London Cornish RFC 1st XV 10 - 27 Sevenoaks RFC 1st XV
Sevenoaks RFC 1st XV posted arguably their finest away performance away from home on Saturday at fifth placed London Cornish RFC.
On a good playing surface, Oaks kicked to Cornish to start the game and the tone for the Oaks performance was set by prop Daniel Power who smashed back one of his front five opponents with a thunderous hit.
Pre-match, Oaks had focused on making a good start to the match and the Power thumping hit was followed by centre Josh Penney being released by the excellent James Fotheringham in midfield, making 40 yards in the process. The opening 20 minutes saw Oaks dominate in almost every facet of the game, with their driving mauls causing the home side to infringe on a number of occasions.
The deadlock was broken by Penney, after a scrum on the home side ten metre line saw Oaks recycle the ball on the blind side and after excellent hands by Captain Stuart Coleman and his forward colleagues, outside centre Penney was released to canter in. Fotheringham converted and Oaks were 7-0 to the good.
Oaks could not switch off and were tested by the home side out wide with the Cornish 13 and full back proving to be particularly menacing with the ball in hand. But either some cover tackling or tough as teak defence from the Oaks meant that Cornish were rebuffed and allowed the away side to keep their seven point lead.
Indeed they were to extend the lead mid-way through the first half when a loose ball was kicked to full back Jonny Short. The pacey back moved the ball to his partner in crime, 17 year old Charlie Corrigan, who took the ball deep into the Cornish half. After recycling the ball and some excellent hands from front row paring Power and Charlie Naismith, open side flanker Sam Nicholls burst through to score under the posts for an excellent score. With the conversion a formality for Fotheringham, Oaks were 14-0 up.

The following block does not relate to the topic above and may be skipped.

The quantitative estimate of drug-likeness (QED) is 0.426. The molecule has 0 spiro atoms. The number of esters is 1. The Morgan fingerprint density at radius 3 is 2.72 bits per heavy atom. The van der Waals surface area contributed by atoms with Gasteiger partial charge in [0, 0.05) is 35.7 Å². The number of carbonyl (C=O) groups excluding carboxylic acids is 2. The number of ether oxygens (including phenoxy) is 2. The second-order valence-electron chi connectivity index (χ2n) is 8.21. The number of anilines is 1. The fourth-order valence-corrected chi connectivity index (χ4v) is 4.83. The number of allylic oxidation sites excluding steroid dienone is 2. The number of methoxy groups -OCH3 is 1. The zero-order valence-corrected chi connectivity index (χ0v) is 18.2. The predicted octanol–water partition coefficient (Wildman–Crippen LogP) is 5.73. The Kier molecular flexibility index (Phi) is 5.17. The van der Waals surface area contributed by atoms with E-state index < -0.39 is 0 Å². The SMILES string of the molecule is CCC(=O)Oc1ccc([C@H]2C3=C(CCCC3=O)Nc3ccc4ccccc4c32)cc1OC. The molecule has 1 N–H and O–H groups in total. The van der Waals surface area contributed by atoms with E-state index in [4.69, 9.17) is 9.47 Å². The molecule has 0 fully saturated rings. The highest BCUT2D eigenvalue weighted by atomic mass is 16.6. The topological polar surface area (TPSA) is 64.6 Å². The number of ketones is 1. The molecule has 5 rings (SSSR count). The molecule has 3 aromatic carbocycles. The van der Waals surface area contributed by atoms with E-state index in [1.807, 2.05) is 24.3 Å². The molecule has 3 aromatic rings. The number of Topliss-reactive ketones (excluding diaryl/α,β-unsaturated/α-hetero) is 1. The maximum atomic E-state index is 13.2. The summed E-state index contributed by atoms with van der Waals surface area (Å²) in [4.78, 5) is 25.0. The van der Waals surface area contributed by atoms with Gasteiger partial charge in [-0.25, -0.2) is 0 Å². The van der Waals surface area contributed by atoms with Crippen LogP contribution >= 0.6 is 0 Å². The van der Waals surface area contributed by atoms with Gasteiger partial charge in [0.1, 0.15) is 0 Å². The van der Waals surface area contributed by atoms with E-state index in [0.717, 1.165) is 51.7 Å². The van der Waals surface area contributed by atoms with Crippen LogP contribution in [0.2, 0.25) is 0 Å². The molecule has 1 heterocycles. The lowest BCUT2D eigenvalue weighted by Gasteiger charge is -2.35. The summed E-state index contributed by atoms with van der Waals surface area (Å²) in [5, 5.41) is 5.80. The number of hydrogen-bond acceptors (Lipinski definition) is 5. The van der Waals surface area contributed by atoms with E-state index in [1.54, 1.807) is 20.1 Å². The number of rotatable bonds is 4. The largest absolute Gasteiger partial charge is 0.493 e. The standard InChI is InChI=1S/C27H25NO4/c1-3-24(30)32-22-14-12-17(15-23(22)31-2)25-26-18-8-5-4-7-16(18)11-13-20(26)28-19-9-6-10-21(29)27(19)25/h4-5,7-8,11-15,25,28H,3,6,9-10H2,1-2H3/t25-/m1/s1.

This seemed to spur the home side into life, and the remainder of the half saw Cornish try to puncture holes into the Oaks defence. Time and time again though, Oaks rebuffed these forays and in some cases, the home side found themselves behind the gain line due to ferocious tackling, in particular from hooker Scott Sedgwick and Sean Derrick. As the referee blew his whistle for half time, Oaks led 14-0.
The second half began with Cornish starting where they finished off the first, and within two minutes breached the Sevenoaks line with a score. The excellent conversion meant Cornish were in touching distance of Oaks. Despite a back line that contained two 17 year olds, as the half grew, so did Oaks maturity with Fotheringham and Corrigan particularly to the fore in the backline, ably assisted by the more experienced Nigel Gumbleton and Simon Tree, who both marshalled and defended exceptionally well.
Oaks were next to strike, with a Fotheringham penalty, but minutes later, Cornish struck back with a penalty of their own. Another Fotheringham penalty saw Oaks restore their ten point lead to 20-10 and with just over five minutes to go, the ever powerful and elusive Short broke through would-be tacklers to sprint in under the posts. Fotheringham completed his 100% record with the boot and as the referee blew his whistle for the end of the match, Oaks had won a pulsating encounter by 27 points to 10.
After the match, Head Coach Adam Bowman said ‘That was more like the brand of rugby I know we can play. We’ve had bursts of good play this season, but today saw the forwards creating an excellent platform, which our backs took advantage of. We were perhaps guilty of overplaying in some areas, but that shows the ambition we have to play exciting rugby. The challenge now is to re-group and go again against a very tough Brighton Blues side next weekend at the Paddock.’
On his two young stars and Academy players, James Fotheringham and Charlie Corrigan, Bowman was full of praise saying ‘It’s always a risk putting in guys so young, but we knew that they both had the ability and temperament to cope with this level. I thought they were outstanding today and they should be very proud of their performances.’